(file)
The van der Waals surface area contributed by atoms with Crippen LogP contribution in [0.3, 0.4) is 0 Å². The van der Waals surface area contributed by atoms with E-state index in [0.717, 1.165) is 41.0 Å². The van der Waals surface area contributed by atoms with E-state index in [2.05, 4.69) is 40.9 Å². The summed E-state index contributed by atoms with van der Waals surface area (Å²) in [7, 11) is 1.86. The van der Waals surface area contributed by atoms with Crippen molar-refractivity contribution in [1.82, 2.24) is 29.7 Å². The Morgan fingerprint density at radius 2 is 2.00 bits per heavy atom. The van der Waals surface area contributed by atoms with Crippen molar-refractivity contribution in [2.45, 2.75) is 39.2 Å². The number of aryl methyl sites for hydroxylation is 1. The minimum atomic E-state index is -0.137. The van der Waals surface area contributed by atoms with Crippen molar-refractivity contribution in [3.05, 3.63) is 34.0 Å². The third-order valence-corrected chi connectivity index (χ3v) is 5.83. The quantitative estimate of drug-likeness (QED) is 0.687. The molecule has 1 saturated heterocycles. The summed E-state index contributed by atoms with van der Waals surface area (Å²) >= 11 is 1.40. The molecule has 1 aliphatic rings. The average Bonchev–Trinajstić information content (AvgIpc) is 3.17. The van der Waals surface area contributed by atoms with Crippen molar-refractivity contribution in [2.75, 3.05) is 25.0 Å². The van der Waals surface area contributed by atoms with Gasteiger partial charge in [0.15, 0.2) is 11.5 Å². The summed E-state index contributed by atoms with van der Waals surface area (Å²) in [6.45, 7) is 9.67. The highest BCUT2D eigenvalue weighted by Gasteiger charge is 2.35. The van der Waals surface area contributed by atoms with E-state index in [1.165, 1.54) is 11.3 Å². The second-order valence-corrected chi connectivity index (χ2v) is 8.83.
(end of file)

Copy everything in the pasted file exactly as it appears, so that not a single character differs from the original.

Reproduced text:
The van der Waals surface area contributed by atoms with Crippen LogP contribution in [0.3, 0.4) is 0 Å². The van der Waals surface area contributed by atoms with E-state index in [0.717, 1.165) is 41.0 Å². The van der Waals surface area contributed by atoms with E-state index in [2.05, 4.69) is 40.9 Å². The summed E-state index contributed by atoms with van der Waals surface area (Å²) in [7, 11) is 1.86. The van der Waals surface area contributed by atoms with Crippen molar-refractivity contribution in [1.82, 2.24) is 29.7 Å². The Morgan fingerprint density at radius 2 is 2.00 bits per heavy atom. The van der Waals surface area contributed by atoms with Crippen molar-refractivity contribution in [2.45, 2.75) is 39.2 Å². The number of aryl methyl sites for hydroxylation is 1. The minimum atomic E-state index is -0.137. The van der Waals surface area contributed by atoms with Crippen molar-refractivity contribution in [3.05, 3.63) is 34.0 Å². The third-order valence-corrected chi connectivity index (χ3v) is 5.83. The quantitative estimate of drug-likeness (QED) is 0.687. The molecule has 1 saturated heterocycles. The summed E-state index contributed by atoms with van der Waals surface area (Å²) >= 11 is 1.40. The molecule has 1 aliphatic rings. The average Bonchev–Trinajstić information content (AvgIpc) is 3.17. The van der Waals surface area contributed by atoms with Crippen molar-refractivity contribution in [2.75, 3.05) is 25.0 Å². The van der Waals surface area contributed by atoms with Gasteiger partial charge in [0.15, 0.2) is 11.5 Å². The summed E-state index contributed by atoms with van der Waals surface area (Å²) in [6.45, 7) is 9.67. The highest BCUT2D eigenvalue weighted by Gasteiger charge is 2.35. The van der Waals surface area contributed by atoms with E-state index in [1.165, 1.54) is 11.3 Å². The second-order valence-corrected chi connectivity index (χ2v) is 8.83.